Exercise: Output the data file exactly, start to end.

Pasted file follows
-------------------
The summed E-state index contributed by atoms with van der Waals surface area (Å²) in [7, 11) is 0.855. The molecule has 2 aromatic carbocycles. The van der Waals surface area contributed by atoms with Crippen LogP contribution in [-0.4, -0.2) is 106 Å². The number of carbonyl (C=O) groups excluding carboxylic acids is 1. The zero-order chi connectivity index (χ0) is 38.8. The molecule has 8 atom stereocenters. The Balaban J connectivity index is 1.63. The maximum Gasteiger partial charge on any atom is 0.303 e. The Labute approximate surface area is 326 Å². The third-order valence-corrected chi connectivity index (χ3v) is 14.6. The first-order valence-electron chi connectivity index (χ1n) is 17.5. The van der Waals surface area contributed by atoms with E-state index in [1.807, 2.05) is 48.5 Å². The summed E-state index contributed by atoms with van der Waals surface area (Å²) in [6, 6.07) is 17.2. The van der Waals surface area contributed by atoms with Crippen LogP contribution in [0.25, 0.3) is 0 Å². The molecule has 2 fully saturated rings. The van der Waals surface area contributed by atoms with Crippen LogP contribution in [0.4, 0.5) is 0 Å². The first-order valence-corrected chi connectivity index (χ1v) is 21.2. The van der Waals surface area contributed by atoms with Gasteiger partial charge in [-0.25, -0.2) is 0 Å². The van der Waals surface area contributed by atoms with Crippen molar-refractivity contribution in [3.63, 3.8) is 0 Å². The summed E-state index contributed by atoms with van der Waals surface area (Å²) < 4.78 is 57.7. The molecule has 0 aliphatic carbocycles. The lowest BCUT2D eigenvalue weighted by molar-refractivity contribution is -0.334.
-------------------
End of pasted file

The summed E-state index contributed by atoms with van der Waals surface area (Å²) in [7, 11) is 0.855. The molecule has 2 aromatic carbocycles. The van der Waals surface area contributed by atoms with Crippen LogP contribution in [-0.4, -0.2) is 106 Å². The number of carbonyl (C=O) groups excluding carboxylic acids is 1. The zero-order chi connectivity index (χ0) is 38.8. The molecule has 8 atom stereocenters. The Balaban J connectivity index is 1.63. The maximum Gasteiger partial charge on any atom is 0.303 e. The Labute approximate surface area is 326 Å². The third-order valence-corrected chi connectivity index (χ3v) is 14.6. The first-order valence-electron chi connectivity index (χ1n) is 17.5. The van der Waals surface area contributed by atoms with E-state index in [1.807, 2.05) is 48.5 Å². The summed E-state index contributed by atoms with van der Waals surface area (Å²) in [6, 6.07) is 17.2. The van der Waals surface area contributed by atoms with Crippen LogP contribution in [0.25, 0.3) is 0 Å². The molecule has 2 fully saturated rings. The van der Waals surface area contributed by atoms with Crippen LogP contribution in [0.4, 0.5) is 0 Å². The first-order valence-corrected chi connectivity index (χ1v) is 21.2. The van der Waals surface area contributed by atoms with Gasteiger partial charge in [-0.25, -0.2) is 0 Å². The van der Waals surface area contributed by atoms with Crippen molar-refractivity contribution in [3.63, 3.8) is 0 Å². The summed E-state index contributed by atoms with van der Waals surface area (Å²) < 4.78 is 57.7. The molecule has 0 aliphatic carbocycles. The lowest BCUT2D eigenvalue weighted by molar-refractivity contribution is -0.334.